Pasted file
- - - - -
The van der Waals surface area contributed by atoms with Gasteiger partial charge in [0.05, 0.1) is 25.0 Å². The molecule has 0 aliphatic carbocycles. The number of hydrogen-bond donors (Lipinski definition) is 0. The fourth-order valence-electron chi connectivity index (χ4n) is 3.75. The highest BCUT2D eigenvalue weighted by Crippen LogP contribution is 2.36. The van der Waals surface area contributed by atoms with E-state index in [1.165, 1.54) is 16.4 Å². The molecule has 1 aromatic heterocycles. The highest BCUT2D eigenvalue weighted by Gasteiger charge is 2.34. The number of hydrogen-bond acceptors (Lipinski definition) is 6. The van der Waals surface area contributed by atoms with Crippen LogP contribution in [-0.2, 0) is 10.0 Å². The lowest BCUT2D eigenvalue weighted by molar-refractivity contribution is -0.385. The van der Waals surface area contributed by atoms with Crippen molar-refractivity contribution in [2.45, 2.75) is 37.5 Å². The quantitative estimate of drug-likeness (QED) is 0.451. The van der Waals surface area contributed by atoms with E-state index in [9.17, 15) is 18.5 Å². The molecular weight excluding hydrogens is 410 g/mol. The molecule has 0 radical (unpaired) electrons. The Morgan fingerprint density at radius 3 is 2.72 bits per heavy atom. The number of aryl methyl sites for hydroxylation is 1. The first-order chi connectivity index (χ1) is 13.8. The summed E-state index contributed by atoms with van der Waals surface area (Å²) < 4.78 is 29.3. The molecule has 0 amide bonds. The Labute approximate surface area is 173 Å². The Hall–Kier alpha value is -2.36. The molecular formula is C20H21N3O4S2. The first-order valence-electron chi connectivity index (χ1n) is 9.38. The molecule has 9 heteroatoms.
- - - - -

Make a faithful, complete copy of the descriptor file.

The van der Waals surface area contributed by atoms with Gasteiger partial charge in [0.05, 0.1) is 25.0 Å². The molecule has 0 aliphatic carbocycles. The number of hydrogen-bond donors (Lipinski definition) is 0. The fourth-order valence-electron chi connectivity index (χ4n) is 3.75. The highest BCUT2D eigenvalue weighted by Crippen LogP contribution is 2.36. The van der Waals surface area contributed by atoms with E-state index in [1.165, 1.54) is 16.4 Å². The molecule has 1 aromatic heterocycles. The highest BCUT2D eigenvalue weighted by Gasteiger charge is 2.34. The number of hydrogen-bond acceptors (Lipinski definition) is 6. The van der Waals surface area contributed by atoms with Crippen LogP contribution in [-0.2, 0) is 10.0 Å². The lowest BCUT2D eigenvalue weighted by molar-refractivity contribution is -0.385. The van der Waals surface area contributed by atoms with Crippen molar-refractivity contribution in [2.45, 2.75) is 37.5 Å². The quantitative estimate of drug-likeness (QED) is 0.451. The van der Waals surface area contributed by atoms with E-state index in [9.17, 15) is 18.5 Å². The molecular weight excluding hydrogens is 410 g/mol. The molecule has 0 radical (unpaired) electrons. The Morgan fingerprint density at radius 3 is 2.72 bits per heavy atom. The number of aryl methyl sites for hydroxylation is 1. The first-order chi connectivity index (χ1) is 13.8. The summed E-state index contributed by atoms with van der Waals surface area (Å²) < 4.78 is 29.3. The molecule has 0 amide bonds. The Labute approximate surface area is 173 Å². The Hall–Kier alpha value is -2.36. The molecular formula is C20H21N3O4S2. The first-order valence-electron chi connectivity index (χ1n) is 9.38. The molecule has 9 heteroatoms.